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Across the western United States, museums and libraries are facing threats in the form of devastating budget cuts. While budget news lacks the visuals of smashed museum exhibit cases and gilded statues of King Tut gone missing — as in looting that occurred during the recent unrest in Egypt — the damage done to our cultural heritage institutions would be real.

When the budget ax swings, glass may not be smashed, but doors can slam shut. The result: collections that are inaccessible to the public, for exhibition, education or research.

In Utah, the assault on museums is real. A state legislative audit issued in January recommended closing five of the state's 43 state parks. Four of the five on the list were "heritage parks" (museums and historic sites), including archaeology-focused Edge of the Cedars Museum in Blanding and the Utah Field House of Natural History in dinosaur-rich Vernal. In March, funding for the state's Parks and Recreation Division was cut a drastic 59 percent for the 2011-12 fiscal year.

It's happening to museums and it's happening to libraries. In Texas, the recently announced budget for fiscal 2012-13 will cut funding for the Texas State Library and Archives Commission by 64 percent; funding for library programs will be slashed an astonishing 88 percent.

In Seattle, the city's public library system plans to close for one week in late summer in order to save approximately $650,000 — just a portion of its budget reduction target of $3.7 million this year.

At the University of Nevada, Reno, this past spring the University Libraries actually saw its entire Special Collections Department, which houses unique historical materials that document the history of Nevada and the Great Basin, put on the chopping block. At the eleventh hour, Special Collections was spared when the university accepted an alternative budget reduction plan from the library.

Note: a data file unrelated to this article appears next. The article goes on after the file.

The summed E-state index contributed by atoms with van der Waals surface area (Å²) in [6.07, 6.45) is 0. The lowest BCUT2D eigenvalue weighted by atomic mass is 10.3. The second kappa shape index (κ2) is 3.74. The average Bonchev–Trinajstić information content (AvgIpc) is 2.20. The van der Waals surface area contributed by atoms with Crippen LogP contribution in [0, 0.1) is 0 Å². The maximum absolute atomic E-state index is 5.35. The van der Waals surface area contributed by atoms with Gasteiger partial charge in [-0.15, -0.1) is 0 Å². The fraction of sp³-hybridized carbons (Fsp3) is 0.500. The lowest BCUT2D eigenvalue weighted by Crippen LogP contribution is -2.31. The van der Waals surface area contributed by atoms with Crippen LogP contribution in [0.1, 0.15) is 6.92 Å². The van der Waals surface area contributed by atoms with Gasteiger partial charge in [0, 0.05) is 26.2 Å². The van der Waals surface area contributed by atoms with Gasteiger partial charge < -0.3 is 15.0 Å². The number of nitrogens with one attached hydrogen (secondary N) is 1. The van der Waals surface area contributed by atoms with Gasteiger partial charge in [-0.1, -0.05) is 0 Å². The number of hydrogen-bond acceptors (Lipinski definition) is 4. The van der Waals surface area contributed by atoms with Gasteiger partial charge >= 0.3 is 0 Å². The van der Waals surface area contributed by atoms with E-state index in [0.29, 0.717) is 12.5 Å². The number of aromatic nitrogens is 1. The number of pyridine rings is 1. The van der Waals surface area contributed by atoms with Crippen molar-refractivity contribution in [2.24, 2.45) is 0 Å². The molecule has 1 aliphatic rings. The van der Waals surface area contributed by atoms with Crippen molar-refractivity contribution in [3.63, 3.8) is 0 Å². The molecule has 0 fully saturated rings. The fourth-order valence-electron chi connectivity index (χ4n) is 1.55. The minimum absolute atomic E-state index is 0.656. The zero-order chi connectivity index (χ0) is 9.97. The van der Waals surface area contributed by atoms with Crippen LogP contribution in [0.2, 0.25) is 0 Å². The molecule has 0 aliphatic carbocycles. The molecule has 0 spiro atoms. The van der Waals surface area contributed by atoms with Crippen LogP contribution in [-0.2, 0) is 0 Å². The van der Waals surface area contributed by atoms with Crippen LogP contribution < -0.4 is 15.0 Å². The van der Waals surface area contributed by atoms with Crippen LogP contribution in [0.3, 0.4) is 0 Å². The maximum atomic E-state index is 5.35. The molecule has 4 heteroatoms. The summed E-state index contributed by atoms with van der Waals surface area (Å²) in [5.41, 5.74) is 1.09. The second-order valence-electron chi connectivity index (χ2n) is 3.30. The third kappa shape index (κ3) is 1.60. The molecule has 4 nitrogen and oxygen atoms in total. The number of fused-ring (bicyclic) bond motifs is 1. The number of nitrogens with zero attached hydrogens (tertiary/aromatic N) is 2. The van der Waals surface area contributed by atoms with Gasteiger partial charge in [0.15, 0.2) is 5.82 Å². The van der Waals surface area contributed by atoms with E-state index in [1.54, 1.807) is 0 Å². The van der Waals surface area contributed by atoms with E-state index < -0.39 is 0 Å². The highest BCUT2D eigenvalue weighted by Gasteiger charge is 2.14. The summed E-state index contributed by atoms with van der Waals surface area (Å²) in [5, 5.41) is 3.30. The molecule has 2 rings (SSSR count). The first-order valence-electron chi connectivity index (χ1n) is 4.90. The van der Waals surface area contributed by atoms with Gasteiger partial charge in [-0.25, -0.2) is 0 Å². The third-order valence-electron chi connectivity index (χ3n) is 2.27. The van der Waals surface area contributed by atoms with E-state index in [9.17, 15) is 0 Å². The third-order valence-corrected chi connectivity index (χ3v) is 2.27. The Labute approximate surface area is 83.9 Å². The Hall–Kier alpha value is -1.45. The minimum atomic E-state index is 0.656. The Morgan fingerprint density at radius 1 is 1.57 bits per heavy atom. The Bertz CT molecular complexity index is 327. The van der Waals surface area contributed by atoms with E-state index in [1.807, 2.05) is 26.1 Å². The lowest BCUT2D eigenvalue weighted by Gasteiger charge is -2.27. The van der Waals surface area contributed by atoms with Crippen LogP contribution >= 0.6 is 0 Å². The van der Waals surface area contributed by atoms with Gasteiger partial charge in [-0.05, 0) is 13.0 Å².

For these institutions, simply staying open may seem like an achievement, but that's not enough. Closure is not the only threat. It's just the impact that visitors are most likely to notice. Behind the scenes at underfunded institutions, when curation and maintenance budgets are cut, collections care inevitably suffers.

Let's remember that funding of museums, libraries and archives should not be a partisan issue. After all, it was former President George W. Bush who said, in an official statement on National Library Week: "An educated citizenry provides the foundation for a free and democratic society. Libraries promote the sharing of knowledge … . These dynamic and modern institutions, and the librarians who staff them, add immeasurably to our quality of life."

Here in the United States, we can learn from recent events overseas about the value of cultural heritage institutions.

In Tunisia, as The Los Angeles Times reported in April, citizens safeguarded government records against possible attempts to remove or destroy them and thereby tamper with the historical record. The article quoted an archives staffer who stated eloquently, "Protect the documents as you protect your cities." It's a powerful reminder that archives and museum collections tell us who we are, as peoples and cultures, as well as in the legal sense.

And after the Egyptian Museum thefts, Antiquities Minister Zahi Hawass made it clear that vandals had done the looting, not the people of Egypt. The BBC quoted him as saying, "Not a single thing has been thrown at the museum by the thousands of protesters in Tahrir Square, because these people do not want to damage their cultural heritage."

In our current atmosphere of indiscriminate budget-cutting, can we Americans say the same about ourselves?

Erica Olsen divides her time between Blanding, Utah, and Dolores, Colo., where she is a grant-funded contractor in curation at the Anasazi Heritage Center. She is a former grant-funded archivist at Edge of the Cedars Museum in Blanding. The views in this column are her own.